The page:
Hurd can return to practice as early as this week. If he shows that he can be an asset to the offense and give the passing game a quality for Shanahan to exploit, the 49ers will activate Hurd for the final stretch of the regular season.

This is the one area where the Seahawks appear to have an advantage.

The 49ers’ scheme is predicated on being aggressive and getting to the quarterback. That opens the door for opposing offenses to get some yards between the tackles on the ground.

Also, the 49ers could be vulnerable in the middle with rookie Dre Greenlaw taking over at inside linebacker for veteran Kwon Alexander, who is out for the season with a torn pectoral.

The L.A. Rams, Washington and Arizona came out determined to run the ball on the 49ers. Those teams had success before getting away from their running games.

Seahawks running back Chris Carson will provide the 49ers’ run defense with a big challenge. Will Seattle be stubborn and stick with the run game? The 49ers’ front seven must be disciplined and hold Carson’s yards to a minimum on first and second downs in order to get after Russell Wilson on third-and-long situations.

If the 49ers do a decent job against the run, their pass rush should be able to tee off on third downs.

I did not see or hear anything before that report came out. And I have not seen or heard anything since.

Recently, I asked around about 49ers general manager John Lynch. I wanted to know how much he goes on the road to scout college prospects during the season. My question had nothing to do with his relationship with Shanahan. I was just curious how Lynch manages his time during the season.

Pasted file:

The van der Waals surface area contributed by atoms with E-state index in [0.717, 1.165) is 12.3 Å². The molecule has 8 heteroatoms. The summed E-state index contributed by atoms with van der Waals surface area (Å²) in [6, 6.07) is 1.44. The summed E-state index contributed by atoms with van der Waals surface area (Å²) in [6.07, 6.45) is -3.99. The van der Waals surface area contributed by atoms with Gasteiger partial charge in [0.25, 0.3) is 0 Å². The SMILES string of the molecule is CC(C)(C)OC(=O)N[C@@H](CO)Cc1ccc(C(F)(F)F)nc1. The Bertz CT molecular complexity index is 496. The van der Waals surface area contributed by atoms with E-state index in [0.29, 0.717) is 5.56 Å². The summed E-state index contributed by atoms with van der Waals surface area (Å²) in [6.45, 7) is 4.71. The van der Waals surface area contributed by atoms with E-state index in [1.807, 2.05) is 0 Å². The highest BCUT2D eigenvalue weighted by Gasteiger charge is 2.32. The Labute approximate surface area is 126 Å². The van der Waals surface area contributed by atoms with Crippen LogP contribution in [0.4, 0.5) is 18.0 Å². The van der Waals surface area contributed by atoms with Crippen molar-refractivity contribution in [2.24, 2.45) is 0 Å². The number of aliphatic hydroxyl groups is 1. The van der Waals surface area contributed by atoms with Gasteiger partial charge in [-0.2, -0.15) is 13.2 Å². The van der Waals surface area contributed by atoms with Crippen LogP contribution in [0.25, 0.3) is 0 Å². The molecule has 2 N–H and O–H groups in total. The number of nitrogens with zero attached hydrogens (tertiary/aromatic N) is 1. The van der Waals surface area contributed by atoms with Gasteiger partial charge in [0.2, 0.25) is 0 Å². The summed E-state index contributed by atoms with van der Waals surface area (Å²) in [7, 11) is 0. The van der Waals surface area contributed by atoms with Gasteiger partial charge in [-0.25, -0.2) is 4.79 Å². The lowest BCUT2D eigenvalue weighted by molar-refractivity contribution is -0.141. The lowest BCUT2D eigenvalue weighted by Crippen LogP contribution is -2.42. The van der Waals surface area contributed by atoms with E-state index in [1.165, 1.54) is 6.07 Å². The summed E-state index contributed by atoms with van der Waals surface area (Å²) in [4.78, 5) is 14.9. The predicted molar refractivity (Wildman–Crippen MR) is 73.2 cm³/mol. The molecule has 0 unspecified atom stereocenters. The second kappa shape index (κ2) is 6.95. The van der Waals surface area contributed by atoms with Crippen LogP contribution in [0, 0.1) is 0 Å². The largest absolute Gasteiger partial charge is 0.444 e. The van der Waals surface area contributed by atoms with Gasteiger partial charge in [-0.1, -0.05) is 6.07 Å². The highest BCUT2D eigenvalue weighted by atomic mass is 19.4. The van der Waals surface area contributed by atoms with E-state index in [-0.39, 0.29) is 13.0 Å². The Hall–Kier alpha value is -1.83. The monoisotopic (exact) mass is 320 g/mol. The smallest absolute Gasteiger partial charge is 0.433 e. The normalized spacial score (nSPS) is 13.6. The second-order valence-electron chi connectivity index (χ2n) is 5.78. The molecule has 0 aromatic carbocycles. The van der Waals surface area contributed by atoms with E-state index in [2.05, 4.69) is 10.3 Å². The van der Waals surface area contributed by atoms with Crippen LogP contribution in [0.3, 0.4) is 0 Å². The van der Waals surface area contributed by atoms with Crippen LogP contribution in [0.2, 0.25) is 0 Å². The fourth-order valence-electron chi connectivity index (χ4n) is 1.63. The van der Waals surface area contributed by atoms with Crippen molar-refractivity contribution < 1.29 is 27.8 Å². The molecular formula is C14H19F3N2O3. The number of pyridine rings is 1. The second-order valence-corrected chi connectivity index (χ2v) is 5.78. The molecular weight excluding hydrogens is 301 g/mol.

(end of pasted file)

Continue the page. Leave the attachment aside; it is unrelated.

What I was told is probably the biggest indication that there is no friction between the men -- just the opposite, in fact.

I was told that Lynch will basically only go to college games in the Bay Area or near wherever the 49ers are playing because Shanahan likes to have Lynch nearby.

As the head coach and engineer of the team’s offense, Shanahan leans heavily on Lynch to help him deal with a lot of matters that come across his desk. Shanahan appreciates and values the support he receives from Lynch.


I have seen plenty of coach-GM relationships where the head coach does not want the GM around ... and vice versa. This is not one of those situations. That is probably all you need to know about their relationship.

The No. 1 tie-breaker among teams in the same division is head-to-head. That’s what makes this game so important for the 49ers on Monday night at Levi’s Stadium. After all, if the division is unsettled heading into Week 17, the Seahawks have the major advantage of playing that game at home.

This is the order of tie-breakers to determine who wins the NFC West, if two teams finish with the same record:

1, Head to head;
2, Record within the division;
3, Record in common games;
4, Record in games against NFC opponents;
5, Strength of victory;
6, Strength of schedule;
7, Better ranking among conference teams in points scored and points allowed;
8, Better ranking among all teams in points scored and points allowed;
9, Better net points in common games;
10, Better net points in all games;
11, Better net touchdowns in all games;

Then, of course. . .
12, Coin toss.